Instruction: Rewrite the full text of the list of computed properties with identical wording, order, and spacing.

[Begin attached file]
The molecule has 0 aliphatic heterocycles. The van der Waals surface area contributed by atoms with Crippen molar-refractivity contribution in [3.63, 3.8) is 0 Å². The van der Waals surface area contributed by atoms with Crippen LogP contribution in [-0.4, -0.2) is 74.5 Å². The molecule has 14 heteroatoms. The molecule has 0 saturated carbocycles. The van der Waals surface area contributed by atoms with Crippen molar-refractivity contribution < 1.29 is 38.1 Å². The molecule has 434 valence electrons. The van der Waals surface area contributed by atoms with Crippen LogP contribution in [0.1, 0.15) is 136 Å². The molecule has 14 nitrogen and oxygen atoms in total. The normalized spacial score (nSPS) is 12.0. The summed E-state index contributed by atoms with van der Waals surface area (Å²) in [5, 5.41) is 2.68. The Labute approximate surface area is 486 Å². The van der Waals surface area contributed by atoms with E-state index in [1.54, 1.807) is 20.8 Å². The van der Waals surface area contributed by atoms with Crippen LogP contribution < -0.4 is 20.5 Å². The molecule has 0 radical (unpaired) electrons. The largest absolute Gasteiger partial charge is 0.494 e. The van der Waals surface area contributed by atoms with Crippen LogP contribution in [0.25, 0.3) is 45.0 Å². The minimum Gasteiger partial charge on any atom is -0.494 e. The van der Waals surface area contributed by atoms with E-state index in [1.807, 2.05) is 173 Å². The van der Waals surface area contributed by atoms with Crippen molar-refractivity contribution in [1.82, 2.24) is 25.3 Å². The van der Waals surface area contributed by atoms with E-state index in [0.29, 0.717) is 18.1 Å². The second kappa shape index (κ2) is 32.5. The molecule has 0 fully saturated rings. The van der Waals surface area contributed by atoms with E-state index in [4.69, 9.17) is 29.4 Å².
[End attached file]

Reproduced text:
The molecule has 0 aliphatic heterocycles. The van der Waals surface area contributed by atoms with Crippen molar-refractivity contribution in [3.63, 3.8) is 0 Å². The van der Waals surface area contributed by atoms with Crippen LogP contribution in [-0.4, -0.2) is 74.5 Å². The molecule has 14 heteroatoms. The molecule has 0 saturated carbocycles. The van der Waals surface area contributed by atoms with Crippen molar-refractivity contribution < 1.29 is 38.1 Å². The molecule has 434 valence electrons. The van der Waals surface area contributed by atoms with Crippen LogP contribution in [0.1, 0.15) is 136 Å². The molecule has 14 nitrogen and oxygen atoms in total. The normalized spacial score (nSPS) is 12.0. The summed E-state index contributed by atoms with van der Waals surface area (Å²) in [5, 5.41) is 2.68. The Labute approximate surface area is 486 Å². The van der Waals surface area contributed by atoms with E-state index in [1.54, 1.807) is 20.8 Å². The van der Waals surface area contributed by atoms with Crippen LogP contribution < -0.4 is 20.5 Å². The molecule has 0 radical (unpaired) electrons. The largest absolute Gasteiger partial charge is 0.494 e. The van der Waals surface area contributed by atoms with Crippen LogP contribution in [0.25, 0.3) is 45.0 Å². The minimum Gasteiger partial charge on any atom is -0.494 e. The van der Waals surface area contributed by atoms with E-state index in [1.807, 2.05) is 173 Å². The van der Waals surface area contributed by atoms with Crippen molar-refractivity contribution in [1.82, 2.24) is 25.3 Å². The van der Waals surface area contributed by atoms with E-state index in [0.29, 0.717) is 18.1 Å². The second kappa shape index (κ2) is 32.5. The molecule has 0 fully saturated rings. The van der Waals surface area contributed by atoms with E-state index in [4.69, 9.17) is 29.4 Å².